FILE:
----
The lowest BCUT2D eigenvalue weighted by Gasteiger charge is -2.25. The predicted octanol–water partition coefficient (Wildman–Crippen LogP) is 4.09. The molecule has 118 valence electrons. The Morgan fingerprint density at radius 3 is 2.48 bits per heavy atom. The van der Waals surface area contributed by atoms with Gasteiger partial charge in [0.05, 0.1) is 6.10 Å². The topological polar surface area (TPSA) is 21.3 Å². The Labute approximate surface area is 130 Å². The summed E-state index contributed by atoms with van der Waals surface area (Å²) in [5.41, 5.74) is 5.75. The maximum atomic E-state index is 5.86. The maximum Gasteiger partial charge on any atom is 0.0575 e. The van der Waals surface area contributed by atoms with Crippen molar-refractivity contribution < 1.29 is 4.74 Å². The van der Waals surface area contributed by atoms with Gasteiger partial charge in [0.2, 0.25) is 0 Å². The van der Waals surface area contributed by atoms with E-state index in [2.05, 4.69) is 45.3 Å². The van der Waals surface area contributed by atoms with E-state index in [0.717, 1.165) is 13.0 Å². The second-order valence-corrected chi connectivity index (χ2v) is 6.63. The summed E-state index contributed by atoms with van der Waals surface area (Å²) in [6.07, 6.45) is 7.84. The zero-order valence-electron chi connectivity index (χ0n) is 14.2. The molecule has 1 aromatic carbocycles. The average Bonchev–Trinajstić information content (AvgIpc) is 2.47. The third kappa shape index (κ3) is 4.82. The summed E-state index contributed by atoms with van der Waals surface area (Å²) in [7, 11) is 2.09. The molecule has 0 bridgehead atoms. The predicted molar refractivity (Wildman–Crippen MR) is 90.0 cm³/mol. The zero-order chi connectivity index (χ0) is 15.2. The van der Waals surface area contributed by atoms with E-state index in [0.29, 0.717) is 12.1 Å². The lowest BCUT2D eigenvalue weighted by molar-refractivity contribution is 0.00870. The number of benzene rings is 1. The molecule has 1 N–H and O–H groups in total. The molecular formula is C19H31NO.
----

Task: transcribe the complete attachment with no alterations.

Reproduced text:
The lowest BCUT2D eigenvalue weighted by Gasteiger charge is -2.25. The predicted octanol–water partition coefficient (Wildman–Crippen LogP) is 4.09. The molecule has 118 valence electrons. The Morgan fingerprint density at radius 3 is 2.48 bits per heavy atom. The van der Waals surface area contributed by atoms with Gasteiger partial charge in [0.05, 0.1) is 6.10 Å². The topological polar surface area (TPSA) is 21.3 Å². The Labute approximate surface area is 130 Å². The summed E-state index contributed by atoms with van der Waals surface area (Å²) in [5.41, 5.74) is 5.75. The maximum atomic E-state index is 5.86. The maximum Gasteiger partial charge on any atom is 0.0575 e. The van der Waals surface area contributed by atoms with Crippen molar-refractivity contribution < 1.29 is 4.74 Å². The van der Waals surface area contributed by atoms with Gasteiger partial charge in [0.2, 0.25) is 0 Å². The van der Waals surface area contributed by atoms with E-state index in [2.05, 4.69) is 45.3 Å². The van der Waals surface area contributed by atoms with E-state index in [0.717, 1.165) is 13.0 Å². The second-order valence-corrected chi connectivity index (χ2v) is 6.63. The summed E-state index contributed by atoms with van der Waals surface area (Å²) in [6.07, 6.45) is 7.84. The zero-order valence-electron chi connectivity index (χ0n) is 14.2. The molecule has 1 aromatic carbocycles. The average Bonchev–Trinajstić information content (AvgIpc) is 2.47. The third kappa shape index (κ3) is 4.82. The summed E-state index contributed by atoms with van der Waals surface area (Å²) in [7, 11) is 2.09. The molecule has 0 bridgehead atoms. The predicted molar refractivity (Wildman–Crippen MR) is 90.0 cm³/mol. The zero-order chi connectivity index (χ0) is 15.2. The van der Waals surface area contributed by atoms with E-state index in [0.29, 0.717) is 12.1 Å². The lowest BCUT2D eigenvalue weighted by molar-refractivity contribution is 0.00870. The number of benzene rings is 1. The molecule has 1 N–H and O–H groups in total. The molecular formula is C19H31NO.